Which has been your hardest race to date?
Every race is different and has its own difficulties, but, one which stands out is a race I did a few years back called the Maxi race which starts and finishes in Annecy, France.
The race covers 85km and 5600m of ascent.
I had prepared well for the race and was confident going into it, I was leading at the 60km point when half way down a 1500m descent my legs just fell apart, I slowed down and eventually I came to a walk. I quickly lost a few positions but managed to make the next check point at 70km, I told myself that I wanted to make it to the finish despite struggling to run.
The last section was a ascent to the summit of Mt Verier and a descent down to Lac Annecy with a few km’s on the flat to finish.
I hiked very slowly having to stop at various points and give myself a good talking to, it was more mind over matter, just putting one foot in front of the other, I remember sitting on a rock and calling my partner and telling her how I was feeling and almost crying in self pity into my lap - she basically told me to get up and get going as that was the only way I was getting back, no sympathy at all.
I managed to get to the summit and hobble off slowly and shuffling into the finish over an hour behind the winner and finishing in the high teens.
I’ve never been so relieved to finish a race.
Have you ever had to use a survival bag?
Fortunately I’ve never had to use a survival bag but that doesn’t stop me carrying one as it’s there just in case.
Please suggest 1 x Easy, 1 x Medium and 1 x Hard fell route to try?
A great place to try for an easy trail run or beginner is either Dodd Wood on the side of Bassenthwaite Lake or Whinlatter Forest, both have marked trails which are easy to follow and range anything from a few kilometres to 10km.
Walla Crag above Keswick is sometimes overshadowed by some of the bigger surrounding fells but it’s an ideal for anyone looking for something a little testing with amazing views.
You can go straight from the middle of Keswick and either ascend from the West or Ashness Bridge from the East and make a loop up to the summit and be back in Keswick with the hour.
One of my favourite routes is up on Great Gable, Alfred Wainwright called it the “Gable Girdle”.
It starts from Seathwaite and runs up to Styhead Tarn, from there it follows the climbers path under Napes Needle and circum navigates Gable Summit a few hundred meters below before reaching windy gap, an ascent of Green Gable and back via Gillercomb and Sour Milk Gill.
Of course a great detour is threading the needle and a scramble up Sphinx Ridge or Arrowhead Ridge to take in the summit.
Most important if you are to venture out on your own is that you carry suitable safety equipment, a mobile phone, let someone where you plan to go and if you can go with friends.
What has been the most extreme race you’ve taken part in?
Some of the most extreme weather I’ve taken part in was at a race on the French/Italian border, it was called the Chaberton Marathon.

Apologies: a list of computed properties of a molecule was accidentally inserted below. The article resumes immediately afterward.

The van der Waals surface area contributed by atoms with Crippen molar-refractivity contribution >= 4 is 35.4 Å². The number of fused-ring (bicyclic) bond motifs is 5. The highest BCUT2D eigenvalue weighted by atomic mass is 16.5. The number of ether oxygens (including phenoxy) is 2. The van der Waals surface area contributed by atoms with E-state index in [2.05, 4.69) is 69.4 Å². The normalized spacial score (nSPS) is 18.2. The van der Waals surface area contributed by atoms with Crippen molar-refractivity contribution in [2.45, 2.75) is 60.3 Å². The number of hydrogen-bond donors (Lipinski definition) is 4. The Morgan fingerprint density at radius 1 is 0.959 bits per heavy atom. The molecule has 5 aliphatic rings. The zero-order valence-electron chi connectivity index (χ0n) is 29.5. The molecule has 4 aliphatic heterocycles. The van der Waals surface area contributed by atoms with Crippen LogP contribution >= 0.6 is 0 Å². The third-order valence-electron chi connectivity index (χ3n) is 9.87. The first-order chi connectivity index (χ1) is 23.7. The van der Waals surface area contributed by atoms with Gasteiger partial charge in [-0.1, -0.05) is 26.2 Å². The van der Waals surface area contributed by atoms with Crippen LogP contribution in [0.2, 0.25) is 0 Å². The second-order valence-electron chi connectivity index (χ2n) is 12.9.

The race climbs up to the summit of Mount Chaberton at over 3000m, this year it started as normal and there was no regulation to carry any extra kit.
On the first ascent I was in second place, the weather began to turn from sun and clear skies to grey stormy clouds and thick mist, then the higher we climbed it began to rain and then snow, all whilst only in a vest and shorts.
The marshals were shouting something at the Col before the summit but I didn’t understand - I was beginning to move slowly at this point and suffering a little from the cold, we got turned around before the summit and directed to the closest pass where they stopped the race because of the weather. Luckily I came around quite quickly but some other participants had to be taken to hospital with mild hypothermia.
Ever since then I’ve always taken kit regardless of what the rules say - relying on others is not an option.
How has your job as a firefighter given you a unique view of Lifesystems products?
Being a Firefighter has influenced how I think about safety massively, quite often now I’ll think about “what if?” Before I’ve even left the house, that’s whether it means carrying more kit because of the weather or deciding to turn back on a route I’ve done a thousand times because this one time just doesn’t feel right.
Obviously safety is paramount when playing in the outdoors and although I carry minimal kit when I’m on my own as I know my own limits and capabilities, when out with friends or group runs I’ll always carry too much as I’m not sure if everyone else’s ability, so prepare for the worst.
5 races in the UK you recommend fell runners to try?
I’m my opinion these are some of the best Fell races in the UK.
A new one for me this year is Kilnsey Crag, some may of heard of it some may not. It’s part of Kilnsey Show and has been running for over 100 years, what makes it unique is that it’s only a mile long and lasts for many a little over 8 minutes.
It always attracts a lot of spectators who line the full route and the atmosphere is amazing, definitely one to pick out.
- Borrowdale Fell Race
- Three Peaks Race
- Kilnsey Crag
- Ben Nevis
- Wasdale Horse Shoe